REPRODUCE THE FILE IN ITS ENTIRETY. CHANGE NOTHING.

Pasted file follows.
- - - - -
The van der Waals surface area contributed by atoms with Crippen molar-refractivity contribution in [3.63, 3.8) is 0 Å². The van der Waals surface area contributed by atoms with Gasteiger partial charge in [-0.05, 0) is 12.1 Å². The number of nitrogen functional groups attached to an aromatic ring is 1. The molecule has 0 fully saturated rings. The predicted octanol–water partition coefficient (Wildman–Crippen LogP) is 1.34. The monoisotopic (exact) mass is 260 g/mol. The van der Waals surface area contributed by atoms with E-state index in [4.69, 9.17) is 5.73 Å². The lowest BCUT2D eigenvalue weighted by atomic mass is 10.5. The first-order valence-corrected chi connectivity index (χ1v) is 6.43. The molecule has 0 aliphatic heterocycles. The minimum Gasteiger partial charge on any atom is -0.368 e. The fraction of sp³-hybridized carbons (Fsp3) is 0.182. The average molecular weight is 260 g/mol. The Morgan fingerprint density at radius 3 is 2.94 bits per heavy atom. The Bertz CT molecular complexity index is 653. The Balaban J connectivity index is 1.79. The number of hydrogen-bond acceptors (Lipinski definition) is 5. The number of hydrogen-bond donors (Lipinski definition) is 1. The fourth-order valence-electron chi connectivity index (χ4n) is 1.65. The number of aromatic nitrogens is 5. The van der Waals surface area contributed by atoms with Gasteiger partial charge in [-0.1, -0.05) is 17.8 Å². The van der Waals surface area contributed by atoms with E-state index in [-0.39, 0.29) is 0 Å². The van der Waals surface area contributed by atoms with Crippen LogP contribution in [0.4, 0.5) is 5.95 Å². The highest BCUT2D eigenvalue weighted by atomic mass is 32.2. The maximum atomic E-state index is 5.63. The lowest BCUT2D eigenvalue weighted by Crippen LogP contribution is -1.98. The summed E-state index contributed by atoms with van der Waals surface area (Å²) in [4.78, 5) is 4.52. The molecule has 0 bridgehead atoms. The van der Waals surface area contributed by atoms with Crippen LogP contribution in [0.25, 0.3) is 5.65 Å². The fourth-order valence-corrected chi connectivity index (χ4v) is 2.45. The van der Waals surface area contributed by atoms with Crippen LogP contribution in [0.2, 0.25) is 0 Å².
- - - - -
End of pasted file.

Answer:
The van der Waals surface area contributed by atoms with Crippen molar-refractivity contribution in [3.63, 3.8) is 0 Å². The van der Waals surface area contributed by atoms with Gasteiger partial charge in [-0.05, 0) is 12.1 Å². The number of nitrogen functional groups attached to an aromatic ring is 1. The molecule has 0 fully saturated rings. The predicted octanol–water partition coefficient (Wildman–Crippen LogP) is 1.34. The monoisotopic (exact) mass is 260 g/mol. The van der Waals surface area contributed by atoms with E-state index in [4.69, 9.17) is 5.73 Å². The lowest BCUT2D eigenvalue weighted by atomic mass is 10.5. The first-order valence-corrected chi connectivity index (χ1v) is 6.43. The molecule has 0 aliphatic heterocycles. The minimum Gasteiger partial charge on any atom is -0.368 e. The fraction of sp³-hybridized carbons (Fsp3) is 0.182. The average molecular weight is 260 g/mol. The Morgan fingerprint density at radius 3 is 2.94 bits per heavy atom. The Bertz CT molecular complexity index is 653. The Balaban J connectivity index is 1.79. The number of hydrogen-bond acceptors (Lipinski definition) is 5. The number of hydrogen-bond donors (Lipinski definition) is 1. The fourth-order valence-electron chi connectivity index (χ4n) is 1.65. The number of aromatic nitrogens is 5. The van der Waals surface area contributed by atoms with Gasteiger partial charge in [-0.1, -0.05) is 17.8 Å². The van der Waals surface area contributed by atoms with E-state index in [-0.39, 0.29) is 0 Å². The van der Waals surface area contributed by atoms with Crippen LogP contribution in [0.4, 0.5) is 5.95 Å². The highest BCUT2D eigenvalue weighted by atomic mass is 32.2. The maximum atomic E-state index is 5.63. The lowest BCUT2D eigenvalue weighted by Crippen LogP contribution is -1.98. The summed E-state index contributed by atoms with van der Waals surface area (Å²) in [4.78, 5) is 4.52. The molecule has 0 bridgehead atoms. The van der Waals surface area contributed by atoms with Crippen LogP contribution in [0.25, 0.3) is 5.65 Å². The fourth-order valence-corrected chi connectivity index (χ4v) is 2.45. The van der Waals surface area contributed by atoms with Crippen LogP contribution in [0.2, 0.25) is 0 Å².